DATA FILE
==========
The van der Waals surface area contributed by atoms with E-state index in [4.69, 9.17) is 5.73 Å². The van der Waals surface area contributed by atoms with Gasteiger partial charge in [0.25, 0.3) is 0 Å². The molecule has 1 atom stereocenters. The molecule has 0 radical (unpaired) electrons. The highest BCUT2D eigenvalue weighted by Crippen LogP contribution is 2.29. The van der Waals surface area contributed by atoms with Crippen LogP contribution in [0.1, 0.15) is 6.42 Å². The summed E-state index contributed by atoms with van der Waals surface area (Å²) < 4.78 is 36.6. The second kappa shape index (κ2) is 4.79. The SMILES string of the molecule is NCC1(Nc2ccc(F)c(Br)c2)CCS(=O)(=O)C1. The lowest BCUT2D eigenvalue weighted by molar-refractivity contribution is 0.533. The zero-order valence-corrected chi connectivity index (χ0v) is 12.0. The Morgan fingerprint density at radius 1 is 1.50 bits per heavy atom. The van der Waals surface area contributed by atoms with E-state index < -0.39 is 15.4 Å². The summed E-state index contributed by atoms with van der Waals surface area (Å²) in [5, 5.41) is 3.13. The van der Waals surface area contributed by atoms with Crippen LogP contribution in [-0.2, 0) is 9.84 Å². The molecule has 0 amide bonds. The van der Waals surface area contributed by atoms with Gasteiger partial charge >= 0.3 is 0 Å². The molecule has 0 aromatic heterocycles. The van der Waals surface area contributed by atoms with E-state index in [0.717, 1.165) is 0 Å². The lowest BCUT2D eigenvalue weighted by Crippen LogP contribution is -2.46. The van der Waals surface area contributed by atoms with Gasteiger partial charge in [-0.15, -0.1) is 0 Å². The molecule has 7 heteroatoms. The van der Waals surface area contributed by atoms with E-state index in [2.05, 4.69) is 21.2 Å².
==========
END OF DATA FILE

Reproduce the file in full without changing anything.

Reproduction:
The van der Waals surface area contributed by atoms with E-state index in [4.69, 9.17) is 5.73 Å². The van der Waals surface area contributed by atoms with Gasteiger partial charge in [0.25, 0.3) is 0 Å². The molecule has 1 atom stereocenters. The molecule has 0 radical (unpaired) electrons. The highest BCUT2D eigenvalue weighted by Crippen LogP contribution is 2.29. The van der Waals surface area contributed by atoms with Crippen LogP contribution in [0.1, 0.15) is 6.42 Å². The summed E-state index contributed by atoms with van der Waals surface area (Å²) < 4.78 is 36.6. The second kappa shape index (κ2) is 4.79. The SMILES string of the molecule is NCC1(Nc2ccc(F)c(Br)c2)CCS(=O)(=O)C1. The lowest BCUT2D eigenvalue weighted by molar-refractivity contribution is 0.533. The zero-order valence-corrected chi connectivity index (χ0v) is 12.0. The Morgan fingerprint density at radius 1 is 1.50 bits per heavy atom. The van der Waals surface area contributed by atoms with E-state index < -0.39 is 15.4 Å². The summed E-state index contributed by atoms with van der Waals surface area (Å²) in [5, 5.41) is 3.13. The van der Waals surface area contributed by atoms with Crippen LogP contribution in [-0.2, 0) is 9.84 Å². The molecule has 0 amide bonds. The van der Waals surface area contributed by atoms with Gasteiger partial charge >= 0.3 is 0 Å². The molecule has 0 aromatic heterocycles. The van der Waals surface area contributed by atoms with E-state index in [0.717, 1.165) is 0 Å². The lowest BCUT2D eigenvalue weighted by Crippen LogP contribution is -2.46. The van der Waals surface area contributed by atoms with Gasteiger partial charge in [-0.15, -0.1) is 0 Å². The molecule has 7 heteroatoms. The van der Waals surface area contributed by atoms with E-state index in [2.05, 4.69) is 21.2 Å².